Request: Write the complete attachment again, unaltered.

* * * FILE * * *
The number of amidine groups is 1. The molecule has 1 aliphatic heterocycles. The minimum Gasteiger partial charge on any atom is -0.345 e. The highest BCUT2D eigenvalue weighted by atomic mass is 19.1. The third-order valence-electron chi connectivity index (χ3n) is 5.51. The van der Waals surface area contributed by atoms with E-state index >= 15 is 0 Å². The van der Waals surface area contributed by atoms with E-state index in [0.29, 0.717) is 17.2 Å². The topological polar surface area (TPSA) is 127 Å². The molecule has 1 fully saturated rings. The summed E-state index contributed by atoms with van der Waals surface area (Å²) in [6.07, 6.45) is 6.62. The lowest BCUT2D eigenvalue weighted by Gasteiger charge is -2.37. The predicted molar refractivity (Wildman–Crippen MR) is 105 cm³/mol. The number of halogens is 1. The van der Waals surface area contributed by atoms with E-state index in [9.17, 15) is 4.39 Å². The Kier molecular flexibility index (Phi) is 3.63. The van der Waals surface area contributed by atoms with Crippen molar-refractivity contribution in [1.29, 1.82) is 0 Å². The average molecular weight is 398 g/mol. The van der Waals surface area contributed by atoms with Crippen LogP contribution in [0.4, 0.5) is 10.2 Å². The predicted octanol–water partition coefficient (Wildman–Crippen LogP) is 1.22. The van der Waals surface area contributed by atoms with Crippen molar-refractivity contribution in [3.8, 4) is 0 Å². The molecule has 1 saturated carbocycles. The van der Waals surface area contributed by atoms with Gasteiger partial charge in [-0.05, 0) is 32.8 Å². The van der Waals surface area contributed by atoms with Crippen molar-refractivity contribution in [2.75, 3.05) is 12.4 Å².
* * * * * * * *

The number of amidine groups is 1. The molecule has 1 aliphatic heterocycles. The minimum Gasteiger partial charge on any atom is -0.345 e. The highest BCUT2D eigenvalue weighted by atomic mass is 19.1. The third-order valence-electron chi connectivity index (χ3n) is 5.51. The van der Waals surface area contributed by atoms with E-state index >= 15 is 0 Å². The van der Waals surface area contributed by atoms with E-state index in [0.29, 0.717) is 17.2 Å². The topological polar surface area (TPSA) is 127 Å². The molecule has 1 fully saturated rings. The summed E-state index contributed by atoms with van der Waals surface area (Å²) in [6.07, 6.45) is 6.62. The lowest BCUT2D eigenvalue weighted by Gasteiger charge is -2.37. The predicted molar refractivity (Wildman–Crippen MR) is 105 cm³/mol. The number of halogens is 1. The van der Waals surface area contributed by atoms with E-state index in [9.17, 15) is 4.39 Å². The Kier molecular flexibility index (Phi) is 3.63. The van der Waals surface area contributed by atoms with Crippen molar-refractivity contribution in [1.29, 1.82) is 0 Å². The average molecular weight is 398 g/mol. The van der Waals surface area contributed by atoms with Crippen LogP contribution in [0.4, 0.5) is 10.2 Å². The predicted octanol–water partition coefficient (Wildman–Crippen LogP) is 1.22. The van der Waals surface area contributed by atoms with Crippen molar-refractivity contribution in [3.8, 4) is 0 Å². The molecule has 1 saturated carbocycles. The van der Waals surface area contributed by atoms with Gasteiger partial charge in [-0.05, 0) is 32.8 Å². The van der Waals surface area contributed by atoms with Crippen molar-refractivity contribution in [2.75, 3.05) is 12.4 Å².